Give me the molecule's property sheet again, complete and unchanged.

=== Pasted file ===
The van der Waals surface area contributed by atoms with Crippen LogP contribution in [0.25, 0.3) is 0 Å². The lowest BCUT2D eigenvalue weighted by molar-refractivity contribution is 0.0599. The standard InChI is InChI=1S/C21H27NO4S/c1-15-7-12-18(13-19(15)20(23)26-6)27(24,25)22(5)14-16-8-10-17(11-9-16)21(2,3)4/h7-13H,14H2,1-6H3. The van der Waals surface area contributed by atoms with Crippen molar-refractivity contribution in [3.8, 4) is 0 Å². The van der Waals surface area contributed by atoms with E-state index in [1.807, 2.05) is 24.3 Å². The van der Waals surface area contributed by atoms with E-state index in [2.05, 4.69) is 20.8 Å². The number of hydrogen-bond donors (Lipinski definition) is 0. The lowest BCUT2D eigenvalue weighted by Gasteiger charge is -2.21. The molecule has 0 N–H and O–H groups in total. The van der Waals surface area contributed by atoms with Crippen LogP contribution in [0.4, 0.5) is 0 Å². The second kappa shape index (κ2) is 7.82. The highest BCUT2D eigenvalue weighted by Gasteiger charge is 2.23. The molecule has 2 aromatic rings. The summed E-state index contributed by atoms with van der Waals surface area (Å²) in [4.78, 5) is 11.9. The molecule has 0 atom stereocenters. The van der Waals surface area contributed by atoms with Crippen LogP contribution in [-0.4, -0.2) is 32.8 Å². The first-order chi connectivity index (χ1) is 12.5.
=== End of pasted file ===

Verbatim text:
The van der Waals surface area contributed by atoms with Crippen LogP contribution in [0.25, 0.3) is 0 Å². The lowest BCUT2D eigenvalue weighted by molar-refractivity contribution is 0.0599. The standard InChI is InChI=1S/C21H27NO4S/c1-15-7-12-18(13-19(15)20(23)26-6)27(24,25)22(5)14-16-8-10-17(11-9-16)21(2,3)4/h7-13H,14H2,1-6H3. The van der Waals surface area contributed by atoms with Crippen molar-refractivity contribution in [3.8, 4) is 0 Å². The van der Waals surface area contributed by atoms with E-state index in [1.807, 2.05) is 24.3 Å². The van der Waals surface area contributed by atoms with E-state index in [2.05, 4.69) is 20.8 Å². The number of hydrogen-bond donors (Lipinski definition) is 0. The lowest BCUT2D eigenvalue weighted by Gasteiger charge is -2.21. The molecule has 0 N–H and O–H groups in total. The van der Waals surface area contributed by atoms with Crippen LogP contribution in [0.4, 0.5) is 0 Å². The second kappa shape index (κ2) is 7.82. The highest BCUT2D eigenvalue weighted by Gasteiger charge is 2.23. The molecule has 2 aromatic rings. The summed E-state index contributed by atoms with van der Waals surface area (Å²) in [4.78, 5) is 11.9. The molecule has 0 atom stereocenters. The van der Waals surface area contributed by atoms with Crippen LogP contribution in [-0.4, -0.2) is 32.8 Å². The first-order chi connectivity index (χ1) is 12.5.